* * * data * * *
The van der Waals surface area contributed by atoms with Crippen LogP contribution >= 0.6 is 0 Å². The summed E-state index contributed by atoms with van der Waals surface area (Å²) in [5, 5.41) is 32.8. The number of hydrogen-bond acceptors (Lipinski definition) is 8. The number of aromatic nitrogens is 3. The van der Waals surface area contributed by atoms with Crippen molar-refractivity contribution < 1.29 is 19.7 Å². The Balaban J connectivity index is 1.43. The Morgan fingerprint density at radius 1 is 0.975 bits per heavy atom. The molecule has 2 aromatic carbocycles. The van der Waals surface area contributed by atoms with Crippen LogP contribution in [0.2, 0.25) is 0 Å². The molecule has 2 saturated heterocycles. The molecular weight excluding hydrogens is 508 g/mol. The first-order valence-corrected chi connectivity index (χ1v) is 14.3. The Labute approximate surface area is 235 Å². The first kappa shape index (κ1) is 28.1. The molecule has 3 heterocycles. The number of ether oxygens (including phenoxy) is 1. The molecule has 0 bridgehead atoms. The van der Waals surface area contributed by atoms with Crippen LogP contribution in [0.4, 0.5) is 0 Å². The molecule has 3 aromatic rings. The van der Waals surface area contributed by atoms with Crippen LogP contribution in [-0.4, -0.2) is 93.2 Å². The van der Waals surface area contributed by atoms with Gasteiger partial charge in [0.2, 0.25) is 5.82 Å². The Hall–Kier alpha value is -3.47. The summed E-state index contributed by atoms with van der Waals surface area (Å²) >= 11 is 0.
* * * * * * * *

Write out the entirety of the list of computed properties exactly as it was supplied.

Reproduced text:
The van der Waals surface area contributed by atoms with Crippen LogP contribution >= 0.6 is 0 Å². The summed E-state index contributed by atoms with van der Waals surface area (Å²) in [5, 5.41) is 32.8. The number of hydrogen-bond acceptors (Lipinski definition) is 8. The number of aromatic nitrogens is 3. The van der Waals surface area contributed by atoms with Crippen molar-refractivity contribution < 1.29 is 19.7 Å². The Balaban J connectivity index is 1.43. The Morgan fingerprint density at radius 1 is 0.975 bits per heavy atom. The molecule has 2 aromatic carbocycles. The van der Waals surface area contributed by atoms with Crippen LogP contribution in [0.2, 0.25) is 0 Å². The molecule has 2 saturated heterocycles. The molecular weight excluding hydrogens is 508 g/mol. The first-order valence-corrected chi connectivity index (χ1v) is 14.3. The Labute approximate surface area is 235 Å². The first kappa shape index (κ1) is 28.1. The molecule has 3 heterocycles. The number of ether oxygens (including phenoxy) is 1. The molecule has 0 bridgehead atoms. The van der Waals surface area contributed by atoms with Crippen LogP contribution in [0.4, 0.5) is 0 Å². The molecule has 3 aromatic rings. The van der Waals surface area contributed by atoms with Crippen LogP contribution in [-0.4, -0.2) is 93.2 Å². The van der Waals surface area contributed by atoms with Gasteiger partial charge in [0.2, 0.25) is 5.82 Å². The Hall–Kier alpha value is -3.47. The summed E-state index contributed by atoms with van der Waals surface area (Å²) >= 11 is 0.